Solo PIANO Recital by
Part I: Portrait of Louis Karchin
Three Epigrams (2008) *
Ghost Waltz (2008) *
Sonata-Fantasia (2020) **
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Part II: Portrait of John Harbison
Gatsby Etudes (1999) *
Nocturne (2018) *
Piano Sonata No. 1 (1987) *
* European premiere
** World premiere
This concert has been made possible
thanks to the generous support of:
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Se-Hee Jin has been acclaimed for her keen musical intelligence and exquisite sensitivity. She holds her Master of Music and Doctor of Musical Arts degrees in Piano Performance and Literature (Minor in Music Theory) from the Eastman School of Music, where she studied with Natalya Antonova and served as her Teaching Assistant. She also graduated from Ewha Womans University (Seoul, Korea). Currently, she serves as Teaching Assistant Professor of Piano at the Oklahoma State University. She has concertised and taught throughout the United States, China, Italy, Canada and Korea, continuing her solo recital projects and contemporary music concert series.
As a solo pianist, Jin has been featured in various recitals, including concerts at the Weill – Carnegie Hall, Kaufman Music Center, Seiji Ozawa Hall (USA) and Bentley Recital Hall (Canada). She has participated in the Tanglewood Music Festival as a recipient of the Leonard Bernstein Fellowship and the Banff Summer Arts Festival in Canada. She has performed a broad range of repertoire from Baroque to the music of our times and continuing her solo projects on J. S. Bach’s Art of Fugue and Russian Romanticism. She has also continued her collaborative performances with distinguished musicians in the States and abroad. Her recent collaborations include duo and chamber performances with Kenneth Grant (Eastman School of Music), Nancy Ambrose King (University of Michigan), Kathleen Winkler (Rice University) and Celeste Johnson (University of Missouri, Kansas City). She has appeared in Backstage Pass on WXXI-FM Classical 91.5, Women in Music Festival, the Jessie Kneisel Lieder Competition and Winners’ Concert, Festival of Contemporary Music and various series of chamber music concerts.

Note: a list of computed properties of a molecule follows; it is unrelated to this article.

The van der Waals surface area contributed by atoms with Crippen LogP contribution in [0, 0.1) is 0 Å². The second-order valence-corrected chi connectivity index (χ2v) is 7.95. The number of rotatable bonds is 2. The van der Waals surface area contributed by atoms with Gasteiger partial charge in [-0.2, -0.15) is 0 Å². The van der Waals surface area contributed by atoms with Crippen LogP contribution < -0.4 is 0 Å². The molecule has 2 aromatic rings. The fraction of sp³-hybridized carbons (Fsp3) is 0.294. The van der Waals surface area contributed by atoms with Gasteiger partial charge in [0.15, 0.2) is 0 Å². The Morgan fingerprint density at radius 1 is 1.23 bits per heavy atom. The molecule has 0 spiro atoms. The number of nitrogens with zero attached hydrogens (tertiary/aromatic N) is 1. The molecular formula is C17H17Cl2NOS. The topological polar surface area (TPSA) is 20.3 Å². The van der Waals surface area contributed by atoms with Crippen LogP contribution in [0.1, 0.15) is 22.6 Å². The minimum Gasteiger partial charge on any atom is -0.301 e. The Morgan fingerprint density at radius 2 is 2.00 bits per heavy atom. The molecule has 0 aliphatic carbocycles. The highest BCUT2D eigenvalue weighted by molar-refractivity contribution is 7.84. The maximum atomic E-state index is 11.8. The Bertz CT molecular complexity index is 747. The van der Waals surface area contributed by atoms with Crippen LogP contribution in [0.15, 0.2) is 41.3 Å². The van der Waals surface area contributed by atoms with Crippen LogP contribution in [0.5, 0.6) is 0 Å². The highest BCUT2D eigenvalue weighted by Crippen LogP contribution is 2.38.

As a founder and artistic director, she has presented two new music concert series – American Living Composer Series for composer portrait recitals and N Series for piano music written by composers of two different nationalities. The new music concert series has presented composer portrait recitals comprised of works in a variety of settings from solo to chamber ensemble. She has been working closely with John Harbison (Pulitzer Prize winner, 1987), Charles Wuorinen (Pulitzer Prize winner, 1970) and Louis Karchin. She has presented the concert series at several venues in New York and Oklahoma areas in the United States. The American Living Composer Series is supported by universities and the regional Arts Council in the United States.
As a faculty member and guest artist, Se-Hee Jin has given master classes and solo performances at festivals and music schools, including Semper Music International Festival (Italy), the Duquesne University (PA), the Oakland University (MI), the Middle Tennessee State University (TN), the Cameron University (OK) and Kookmin University (Korea).
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Louis Karchin (b. 1951) studied at the Eastman School of Music and Harvard University. Additional study included two summers as a Leonard Bernstein Fellow in Composition at the Tanglewood Music Center. He is now Professor of Music at the New York University.
Over a career spanning more than four decades, he has amassed a portfolio of more than 85 compositions, appeared as conductor with numerous performing ensembles, co-founded new music groups, including the Chamber Players of the League – ISCM, the Orchestra of the League of Composers, the Washington Square Ensemble, and the Harvard Group for New Music. He has also overseen the formation of a graduate program in Music Composition at the New York University. His works have garnered numerous distinguished honours.
His first opera, Romulus, received a fully-staged premiere in May of 2007, in a three-way collaboration among Works and Process at the Guggenheim, American Opera Projects and the Washington Square Ensemble, and is now available on a much-heralded 2011 Naxos release. His second opera, based on Charlotte Bronte’s Jane Eyre, was awarded two showcase berths, on Ft. Worth Opera’s inaugural Frontiers Series in May of 2012, and later that year with the Center for Contemporary Opera in New York.